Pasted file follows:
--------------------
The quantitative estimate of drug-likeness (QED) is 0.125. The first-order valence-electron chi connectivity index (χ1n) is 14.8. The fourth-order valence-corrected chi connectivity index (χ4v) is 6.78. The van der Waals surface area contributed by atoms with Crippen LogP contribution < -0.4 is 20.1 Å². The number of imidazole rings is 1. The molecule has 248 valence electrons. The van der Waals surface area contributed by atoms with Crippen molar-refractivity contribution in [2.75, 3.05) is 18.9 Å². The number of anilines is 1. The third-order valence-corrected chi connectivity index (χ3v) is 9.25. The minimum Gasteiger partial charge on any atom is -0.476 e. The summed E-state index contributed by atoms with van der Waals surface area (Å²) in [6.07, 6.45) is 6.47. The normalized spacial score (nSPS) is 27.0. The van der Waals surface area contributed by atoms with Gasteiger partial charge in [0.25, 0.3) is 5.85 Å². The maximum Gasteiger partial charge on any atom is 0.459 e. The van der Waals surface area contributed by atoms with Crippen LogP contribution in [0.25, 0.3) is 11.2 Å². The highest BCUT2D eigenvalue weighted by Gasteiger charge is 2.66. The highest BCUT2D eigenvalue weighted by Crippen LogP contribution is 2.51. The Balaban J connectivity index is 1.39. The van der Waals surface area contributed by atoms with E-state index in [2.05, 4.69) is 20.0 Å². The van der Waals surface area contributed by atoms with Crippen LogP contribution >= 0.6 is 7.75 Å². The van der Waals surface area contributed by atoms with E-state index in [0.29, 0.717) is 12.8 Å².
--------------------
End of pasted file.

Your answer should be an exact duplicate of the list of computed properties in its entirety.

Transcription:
The quantitative estimate of drug-likeness (QED) is 0.125. The first-order valence-electron chi connectivity index (χ1n) is 14.8. The fourth-order valence-corrected chi connectivity index (χ4v) is 6.78. The van der Waals surface area contributed by atoms with Crippen LogP contribution < -0.4 is 20.1 Å². The number of imidazole rings is 1. The molecule has 248 valence electrons. The van der Waals surface area contributed by atoms with Crippen molar-refractivity contribution in [2.75, 3.05) is 18.9 Å². The number of anilines is 1. The third-order valence-corrected chi connectivity index (χ3v) is 9.25. The minimum Gasteiger partial charge on any atom is -0.476 e. The summed E-state index contributed by atoms with van der Waals surface area (Å²) in [6.07, 6.45) is 6.47. The normalized spacial score (nSPS) is 27.0. The van der Waals surface area contributed by atoms with Gasteiger partial charge in [0.25, 0.3) is 5.85 Å². The maximum Gasteiger partial charge on any atom is 0.459 e. The van der Waals surface area contributed by atoms with Crippen LogP contribution in [0.25, 0.3) is 11.2 Å². The highest BCUT2D eigenvalue weighted by Gasteiger charge is 2.66. The highest BCUT2D eigenvalue weighted by Crippen LogP contribution is 2.51. The Balaban J connectivity index is 1.39. The van der Waals surface area contributed by atoms with E-state index in [2.05, 4.69) is 20.0 Å². The van der Waals surface area contributed by atoms with Crippen LogP contribution >= 0.6 is 7.75 Å². The van der Waals surface area contributed by atoms with E-state index in [0.29, 0.717) is 12.8 Å².